Are you smarter than a high school student?

When researchers put the following three problems to 3400 students in the US, only 17 per cent got all three right. Can you do any better?

1) A bat and a ball cost $1.10 in total. The bat costs $1 more than the ball. How much does the ball cost?

2) If it takes five machines 5 minutes to make five widgets, how long would it take 100 machines to make 100 widgets?

3) In a lake, there is a patch of lily pads. Every day, the patch doubles in size. If it takes 48 days for the patch to cover the entire lake, how long would it take for the patch to cover half of it?

[For answers, see below]

Answers: 1) 5 cents, 2) 5 minutes, 3) 47 days

Source: Shane Frederick, 2005

Words of Wisdom

Be who you are and say what you feel, because those who mind don’t matter and those who matter don’t mind.” – Dr. Seuss

Leonardo da Vinci’s resume

Looking for jobs is not hard… Getting favorable responses based around bullet points of your 10 year career on a single 8×11 piece of paper is frustrating. I’ve spent months writing, rewriting, formating, tweeking and reformating my resume to get it to a state of acceptance by scanners. Then I’ve had to make sure I’m adding the appropriate frequency of action verbs and keywords. Before submission, I’m reediting my resume to tailor it to each job I’m responding to making sure my objective meets that of the position needs and I’m tailoring my cover letter to detail what I can do for my future employer.

Not hard to believe, but resumes have been around for centuries. Before he was famous, before he painted the Mona Lisa and the Last Supper, before he invented the helicopter, before he drew the most famous image of man, before he was all of these things, Leonardo da Vinci was an artificer, an armorer, a maker of things that go “boom”.

In 1482, at the age of 30, da Vinci wrote out a letter to Ludovico il Moro, Duke of Milan listing what abilities he can do in hopes of being hired by a future employer. Here’s a copy of it:

The translation::

“Most Illustrious Lord, Having now sufficiently considered the specimens of all those who proclaim themselves skilled contrivers of instruments of war, and that the invention and operation of the said instruments are nothing different from those in common use: I shall endeavor, without prejudice to any one else, to explain myself to your Excellency, showing your Lordship my secret, and then offering them to your best pleasure and approbation to work with effect at opportune moments on all those things which, in part, shall be briefly noted below.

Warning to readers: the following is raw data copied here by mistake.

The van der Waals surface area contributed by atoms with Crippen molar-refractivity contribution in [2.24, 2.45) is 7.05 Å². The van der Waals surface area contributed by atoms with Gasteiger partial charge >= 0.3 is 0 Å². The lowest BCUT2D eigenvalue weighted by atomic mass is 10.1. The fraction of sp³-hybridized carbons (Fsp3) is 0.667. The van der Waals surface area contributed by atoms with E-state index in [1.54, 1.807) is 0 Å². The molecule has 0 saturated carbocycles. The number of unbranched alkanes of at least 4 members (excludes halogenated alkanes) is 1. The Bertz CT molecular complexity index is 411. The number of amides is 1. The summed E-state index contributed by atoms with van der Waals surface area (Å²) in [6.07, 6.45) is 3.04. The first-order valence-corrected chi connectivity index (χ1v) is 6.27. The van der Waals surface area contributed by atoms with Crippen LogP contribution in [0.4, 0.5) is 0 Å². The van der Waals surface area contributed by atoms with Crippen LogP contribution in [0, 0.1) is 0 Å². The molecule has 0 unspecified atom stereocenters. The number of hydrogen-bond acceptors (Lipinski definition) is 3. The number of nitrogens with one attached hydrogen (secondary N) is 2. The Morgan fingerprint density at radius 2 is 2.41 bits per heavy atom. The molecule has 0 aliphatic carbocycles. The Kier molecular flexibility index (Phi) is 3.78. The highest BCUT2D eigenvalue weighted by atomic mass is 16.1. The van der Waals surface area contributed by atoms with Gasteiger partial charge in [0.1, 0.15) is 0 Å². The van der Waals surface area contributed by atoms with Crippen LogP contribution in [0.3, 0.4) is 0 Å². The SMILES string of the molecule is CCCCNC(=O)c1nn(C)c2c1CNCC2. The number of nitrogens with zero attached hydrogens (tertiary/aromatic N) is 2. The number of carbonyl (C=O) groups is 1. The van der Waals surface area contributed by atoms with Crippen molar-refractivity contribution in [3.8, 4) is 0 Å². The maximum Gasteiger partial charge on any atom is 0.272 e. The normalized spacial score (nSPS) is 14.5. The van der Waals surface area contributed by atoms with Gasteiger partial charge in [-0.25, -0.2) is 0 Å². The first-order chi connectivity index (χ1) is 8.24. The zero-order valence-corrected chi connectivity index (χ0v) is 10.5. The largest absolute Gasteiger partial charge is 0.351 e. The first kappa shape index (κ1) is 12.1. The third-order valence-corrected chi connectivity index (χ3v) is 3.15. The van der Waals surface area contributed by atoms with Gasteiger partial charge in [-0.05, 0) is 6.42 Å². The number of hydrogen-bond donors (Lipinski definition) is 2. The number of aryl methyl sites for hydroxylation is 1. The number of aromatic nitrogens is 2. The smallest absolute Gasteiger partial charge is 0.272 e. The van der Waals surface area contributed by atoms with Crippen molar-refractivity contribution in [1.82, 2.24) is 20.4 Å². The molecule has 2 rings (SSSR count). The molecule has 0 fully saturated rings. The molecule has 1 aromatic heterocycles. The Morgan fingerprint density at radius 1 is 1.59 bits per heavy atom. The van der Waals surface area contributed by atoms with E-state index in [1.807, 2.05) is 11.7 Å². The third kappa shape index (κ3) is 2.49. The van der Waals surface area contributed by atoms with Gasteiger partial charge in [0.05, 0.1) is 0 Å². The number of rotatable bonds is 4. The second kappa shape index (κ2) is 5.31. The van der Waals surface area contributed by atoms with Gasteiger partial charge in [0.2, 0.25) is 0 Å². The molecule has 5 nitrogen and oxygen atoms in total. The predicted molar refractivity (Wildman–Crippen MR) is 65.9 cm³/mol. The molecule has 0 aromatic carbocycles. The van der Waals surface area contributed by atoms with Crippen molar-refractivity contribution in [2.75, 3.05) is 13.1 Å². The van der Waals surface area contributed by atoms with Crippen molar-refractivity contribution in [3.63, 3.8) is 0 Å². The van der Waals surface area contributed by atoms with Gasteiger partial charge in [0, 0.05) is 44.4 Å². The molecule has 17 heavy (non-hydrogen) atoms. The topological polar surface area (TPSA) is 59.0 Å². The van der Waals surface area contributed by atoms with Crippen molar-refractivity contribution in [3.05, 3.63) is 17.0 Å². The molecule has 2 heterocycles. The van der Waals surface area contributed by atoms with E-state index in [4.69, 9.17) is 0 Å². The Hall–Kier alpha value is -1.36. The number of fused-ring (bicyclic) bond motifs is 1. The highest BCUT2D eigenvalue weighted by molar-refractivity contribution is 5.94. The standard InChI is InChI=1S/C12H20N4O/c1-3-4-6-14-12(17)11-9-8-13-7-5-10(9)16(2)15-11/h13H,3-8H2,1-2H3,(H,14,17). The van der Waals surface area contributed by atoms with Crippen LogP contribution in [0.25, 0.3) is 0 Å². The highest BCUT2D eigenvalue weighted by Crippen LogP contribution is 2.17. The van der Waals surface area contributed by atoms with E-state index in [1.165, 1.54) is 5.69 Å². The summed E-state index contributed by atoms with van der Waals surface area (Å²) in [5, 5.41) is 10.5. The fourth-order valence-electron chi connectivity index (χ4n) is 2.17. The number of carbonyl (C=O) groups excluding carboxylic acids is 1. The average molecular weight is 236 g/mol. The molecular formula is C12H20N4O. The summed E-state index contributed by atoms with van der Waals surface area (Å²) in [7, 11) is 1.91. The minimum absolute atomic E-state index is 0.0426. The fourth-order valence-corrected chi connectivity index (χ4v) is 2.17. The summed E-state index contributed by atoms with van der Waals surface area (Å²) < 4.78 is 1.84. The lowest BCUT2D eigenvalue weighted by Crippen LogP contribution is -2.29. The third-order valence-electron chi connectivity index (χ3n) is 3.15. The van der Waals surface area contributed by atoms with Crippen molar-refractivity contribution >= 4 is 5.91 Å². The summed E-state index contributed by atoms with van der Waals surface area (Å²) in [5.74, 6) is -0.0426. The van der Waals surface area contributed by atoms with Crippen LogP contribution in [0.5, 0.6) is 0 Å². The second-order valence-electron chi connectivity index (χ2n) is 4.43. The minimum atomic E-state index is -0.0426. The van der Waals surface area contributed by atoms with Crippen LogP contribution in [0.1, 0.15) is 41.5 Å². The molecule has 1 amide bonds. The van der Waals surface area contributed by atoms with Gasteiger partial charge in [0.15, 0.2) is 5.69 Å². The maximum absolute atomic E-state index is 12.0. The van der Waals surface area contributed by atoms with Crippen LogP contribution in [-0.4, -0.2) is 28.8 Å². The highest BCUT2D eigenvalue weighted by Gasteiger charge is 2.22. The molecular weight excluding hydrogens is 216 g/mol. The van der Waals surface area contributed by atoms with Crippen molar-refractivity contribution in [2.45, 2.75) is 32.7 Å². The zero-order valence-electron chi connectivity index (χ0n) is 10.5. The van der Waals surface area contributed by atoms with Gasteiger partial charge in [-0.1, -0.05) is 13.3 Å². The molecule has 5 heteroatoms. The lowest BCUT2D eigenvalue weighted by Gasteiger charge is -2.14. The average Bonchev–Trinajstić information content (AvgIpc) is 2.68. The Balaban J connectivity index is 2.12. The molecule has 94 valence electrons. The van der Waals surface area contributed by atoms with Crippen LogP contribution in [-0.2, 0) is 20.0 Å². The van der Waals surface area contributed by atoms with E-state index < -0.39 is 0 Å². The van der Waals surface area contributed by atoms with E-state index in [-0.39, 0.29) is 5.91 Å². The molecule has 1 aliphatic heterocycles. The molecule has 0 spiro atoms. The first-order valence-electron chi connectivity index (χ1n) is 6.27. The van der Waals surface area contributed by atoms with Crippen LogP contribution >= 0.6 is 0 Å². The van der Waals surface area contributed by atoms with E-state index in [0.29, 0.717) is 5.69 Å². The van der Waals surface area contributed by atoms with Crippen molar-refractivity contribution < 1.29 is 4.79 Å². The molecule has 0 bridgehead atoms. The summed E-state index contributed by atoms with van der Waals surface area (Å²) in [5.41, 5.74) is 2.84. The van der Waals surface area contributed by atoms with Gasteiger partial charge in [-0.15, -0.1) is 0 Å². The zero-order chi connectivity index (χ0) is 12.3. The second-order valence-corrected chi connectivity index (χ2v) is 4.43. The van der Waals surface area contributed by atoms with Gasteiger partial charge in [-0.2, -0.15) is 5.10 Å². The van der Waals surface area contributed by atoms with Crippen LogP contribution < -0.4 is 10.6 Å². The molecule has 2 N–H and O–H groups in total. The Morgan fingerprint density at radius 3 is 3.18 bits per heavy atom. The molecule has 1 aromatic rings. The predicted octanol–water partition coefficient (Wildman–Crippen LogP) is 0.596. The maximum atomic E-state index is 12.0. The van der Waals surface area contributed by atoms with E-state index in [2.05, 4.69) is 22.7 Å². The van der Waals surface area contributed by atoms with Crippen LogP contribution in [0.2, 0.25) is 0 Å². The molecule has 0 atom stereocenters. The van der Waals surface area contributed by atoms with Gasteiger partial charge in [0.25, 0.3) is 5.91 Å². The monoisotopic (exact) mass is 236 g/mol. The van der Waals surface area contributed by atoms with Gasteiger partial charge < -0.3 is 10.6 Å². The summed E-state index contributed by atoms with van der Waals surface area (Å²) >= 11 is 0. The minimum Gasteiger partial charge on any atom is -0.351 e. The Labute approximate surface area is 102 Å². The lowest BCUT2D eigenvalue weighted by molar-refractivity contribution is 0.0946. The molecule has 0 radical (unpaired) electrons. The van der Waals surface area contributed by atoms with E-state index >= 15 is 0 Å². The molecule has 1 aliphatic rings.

1. I have a sort of extremely light and strong bridges, adapted to be most easily carried, and with them you may pursue, and at any time flee from the enemy; and others, secure and indestructible by fire and battle, easy and convenient to lift and place. Also methods of burning and destroying those of the enemy.
2. I know how, when a place is besieged, to take the water out of the trenches, and make endless variety of bridges, and covered ways and ladders, and other machines pertaining to such expeditions.
3. If, by reason of the height of the banks, or the strength of the place and its position, it is impossible, when besieging a place, to avail oneself of the plan of bombardment, I have methods for destroying every rock or other fortress, even if it were founded on a rock, etc.
4. Again, I have kinds of mortars; most convenient and easy to carry; and with these I can fling small stones almost resembling a storm; and with the smoke of these cause great terror to the enemy, to his great detriment and confusion.
5. And if the fight should be at sea I have kinds of many machines most efficient for offense and defense; and vessels which will resist the attack of the largest guns and powder and fumes.
6. I have means by secret and tortuous mines and ways, made without noise, to reach a designated spot, even if it were needed to pass under a trench or a river.
7. I will make covered chariots, safe and unattackable, which, entering among the enemy with their artillery, there is no body of men so great but they would break them. And behind these, infantry could follow quite unhurt and without any hindrance.
8. In case of need I will make big guns, mortars, and light ordnance of fine and useful forms, out of the common type.
9. Where the operation of bombardment might fail, I would contrive catapults, mangonels, trabocchi, and other machines of marvelous efficacy and not in common use. And in short, according to the variety of cases, I can contrive various and endless means of offense and defense.
10. In times of peace I believe I can give perfect satisfaction and to the equal of any other in architecture and the composition of buildings public and private; and in guiding water from one place to another.
11. I can carry out sculpture in marble, bronze, or clay, and also I can do in painting whatever may be done, as well as any other, be he who he may.

Again, the bronze horse may be taken in hand, which is to be to the immortal glory and eternal honor of the prince your father of happy memory, and of the illustrious house of Sforza.

And if any of the above-named things seem to anyone to be impossible or not feasible, I am most ready to make the experiment in your park, or in whatever place may please your Excellency – to whom I comment myself with the utmost humility, etc.”

Now I didn’t paint the altarpiece for the Chapel of St Bernard or work for Andrea di Cione’s studio, however, my skills are quite proficient and I fully intend to be working by April 1st.

Big Daddy Kane – I Get the Job Done

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